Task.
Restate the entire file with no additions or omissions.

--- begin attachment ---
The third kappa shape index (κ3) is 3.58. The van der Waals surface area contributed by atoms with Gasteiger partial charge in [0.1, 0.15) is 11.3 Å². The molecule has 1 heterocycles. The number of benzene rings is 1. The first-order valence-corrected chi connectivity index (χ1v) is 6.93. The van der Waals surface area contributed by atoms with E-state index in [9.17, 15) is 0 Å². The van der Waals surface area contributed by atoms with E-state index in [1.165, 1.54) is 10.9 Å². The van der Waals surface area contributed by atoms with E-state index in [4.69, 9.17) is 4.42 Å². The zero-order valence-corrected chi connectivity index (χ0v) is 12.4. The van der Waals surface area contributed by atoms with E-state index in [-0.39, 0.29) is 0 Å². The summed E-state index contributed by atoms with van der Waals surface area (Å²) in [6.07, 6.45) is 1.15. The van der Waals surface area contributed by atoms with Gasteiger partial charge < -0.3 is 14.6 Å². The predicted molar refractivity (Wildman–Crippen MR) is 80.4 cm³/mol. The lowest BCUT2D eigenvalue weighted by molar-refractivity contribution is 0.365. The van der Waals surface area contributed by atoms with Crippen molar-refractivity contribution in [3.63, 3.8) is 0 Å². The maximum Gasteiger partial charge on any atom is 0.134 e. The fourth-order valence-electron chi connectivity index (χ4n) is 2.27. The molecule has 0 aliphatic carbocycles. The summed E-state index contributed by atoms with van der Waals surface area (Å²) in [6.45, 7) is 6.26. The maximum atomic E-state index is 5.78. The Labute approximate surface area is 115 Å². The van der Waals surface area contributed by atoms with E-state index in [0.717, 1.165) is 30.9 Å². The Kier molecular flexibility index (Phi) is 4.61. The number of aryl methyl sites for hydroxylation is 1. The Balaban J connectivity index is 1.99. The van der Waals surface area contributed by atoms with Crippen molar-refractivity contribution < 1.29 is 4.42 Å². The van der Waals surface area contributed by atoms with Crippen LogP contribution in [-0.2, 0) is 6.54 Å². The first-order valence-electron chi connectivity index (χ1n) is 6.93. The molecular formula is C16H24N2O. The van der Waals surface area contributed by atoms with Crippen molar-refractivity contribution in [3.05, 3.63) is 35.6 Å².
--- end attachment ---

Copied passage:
The third kappa shape index (κ3) is 3.58. The van der Waals surface area contributed by atoms with Gasteiger partial charge in [0.1, 0.15) is 11.3 Å². The molecule has 1 heterocycles. The number of benzene rings is 1. The first-order valence-corrected chi connectivity index (χ1v) is 6.93. The van der Waals surface area contributed by atoms with E-state index in [9.17, 15) is 0 Å². The van der Waals surface area contributed by atoms with E-state index in [1.165, 1.54) is 10.9 Å². The van der Waals surface area contributed by atoms with E-state index in [4.69, 9.17) is 4.42 Å². The zero-order valence-corrected chi connectivity index (χ0v) is 12.4. The van der Waals surface area contributed by atoms with E-state index in [-0.39, 0.29) is 0 Å². The summed E-state index contributed by atoms with van der Waals surface area (Å²) in [6.07, 6.45) is 1.15. The van der Waals surface area contributed by atoms with Gasteiger partial charge < -0.3 is 14.6 Å². The predicted molar refractivity (Wildman–Crippen MR) is 80.4 cm³/mol. The lowest BCUT2D eigenvalue weighted by molar-refractivity contribution is 0.365. The van der Waals surface area contributed by atoms with Crippen molar-refractivity contribution in [3.63, 3.8) is 0 Å². The maximum Gasteiger partial charge on any atom is 0.134 e. The fourth-order valence-electron chi connectivity index (χ4n) is 2.27. The molecule has 0 aliphatic carbocycles. The summed E-state index contributed by atoms with van der Waals surface area (Å²) in [6.45, 7) is 6.26. The maximum atomic E-state index is 5.78. The Labute approximate surface area is 115 Å². The van der Waals surface area contributed by atoms with E-state index in [0.717, 1.165) is 30.9 Å². The Kier molecular flexibility index (Phi) is 4.61. The number of aryl methyl sites for hydroxylation is 1. The Balaban J connectivity index is 1.99. The van der Waals surface area contributed by atoms with Crippen molar-refractivity contribution < 1.29 is 4.42 Å². The van der Waals surface area contributed by atoms with Crippen LogP contribution in [-0.2, 0) is 6.54 Å². The first-order valence-electron chi connectivity index (χ1n) is 6.93. The molecular formula is C16H24N2O. The van der Waals surface area contributed by atoms with Crippen molar-refractivity contribution in [3.05, 3.63) is 35.6 Å².